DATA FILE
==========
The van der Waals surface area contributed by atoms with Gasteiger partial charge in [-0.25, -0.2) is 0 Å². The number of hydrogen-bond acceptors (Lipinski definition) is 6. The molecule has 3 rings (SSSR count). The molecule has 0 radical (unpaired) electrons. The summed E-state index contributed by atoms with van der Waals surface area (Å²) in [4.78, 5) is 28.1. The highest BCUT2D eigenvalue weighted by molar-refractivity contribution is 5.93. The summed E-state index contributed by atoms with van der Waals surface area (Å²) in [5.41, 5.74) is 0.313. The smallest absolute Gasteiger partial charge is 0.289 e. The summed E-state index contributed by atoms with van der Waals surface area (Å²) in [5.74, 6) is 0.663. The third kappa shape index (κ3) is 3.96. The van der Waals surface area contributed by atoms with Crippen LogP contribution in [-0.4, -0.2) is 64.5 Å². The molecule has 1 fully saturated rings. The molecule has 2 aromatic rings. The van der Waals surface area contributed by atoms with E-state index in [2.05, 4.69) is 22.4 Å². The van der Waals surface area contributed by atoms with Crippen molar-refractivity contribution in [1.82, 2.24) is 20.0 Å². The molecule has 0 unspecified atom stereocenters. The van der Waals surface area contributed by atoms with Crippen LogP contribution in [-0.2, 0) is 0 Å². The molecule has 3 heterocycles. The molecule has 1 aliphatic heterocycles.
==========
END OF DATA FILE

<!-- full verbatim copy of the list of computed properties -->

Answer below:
The van der Waals surface area contributed by atoms with Gasteiger partial charge in [-0.25, -0.2) is 0 Å². The number of hydrogen-bond acceptors (Lipinski definition) is 6. The molecule has 3 rings (SSSR count). The molecule has 0 radical (unpaired) electrons. The summed E-state index contributed by atoms with van der Waals surface area (Å²) in [4.78, 5) is 28.1. The highest BCUT2D eigenvalue weighted by molar-refractivity contribution is 5.93. The summed E-state index contributed by atoms with van der Waals surface area (Å²) in [5.41, 5.74) is 0.313. The smallest absolute Gasteiger partial charge is 0.289 e. The summed E-state index contributed by atoms with van der Waals surface area (Å²) in [5.74, 6) is 0.663. The third kappa shape index (κ3) is 3.96. The van der Waals surface area contributed by atoms with Crippen LogP contribution in [-0.4, -0.2) is 64.5 Å². The molecule has 1 fully saturated rings. The molecule has 2 aromatic rings. The van der Waals surface area contributed by atoms with E-state index in [2.05, 4.69) is 22.4 Å². The van der Waals surface area contributed by atoms with Crippen molar-refractivity contribution in [1.82, 2.24) is 20.0 Å². The molecule has 0 unspecified atom stereocenters. The van der Waals surface area contributed by atoms with Crippen LogP contribution in [-0.2, 0) is 0 Å². The molecule has 3 heterocycles. The molecule has 1 aliphatic heterocycles.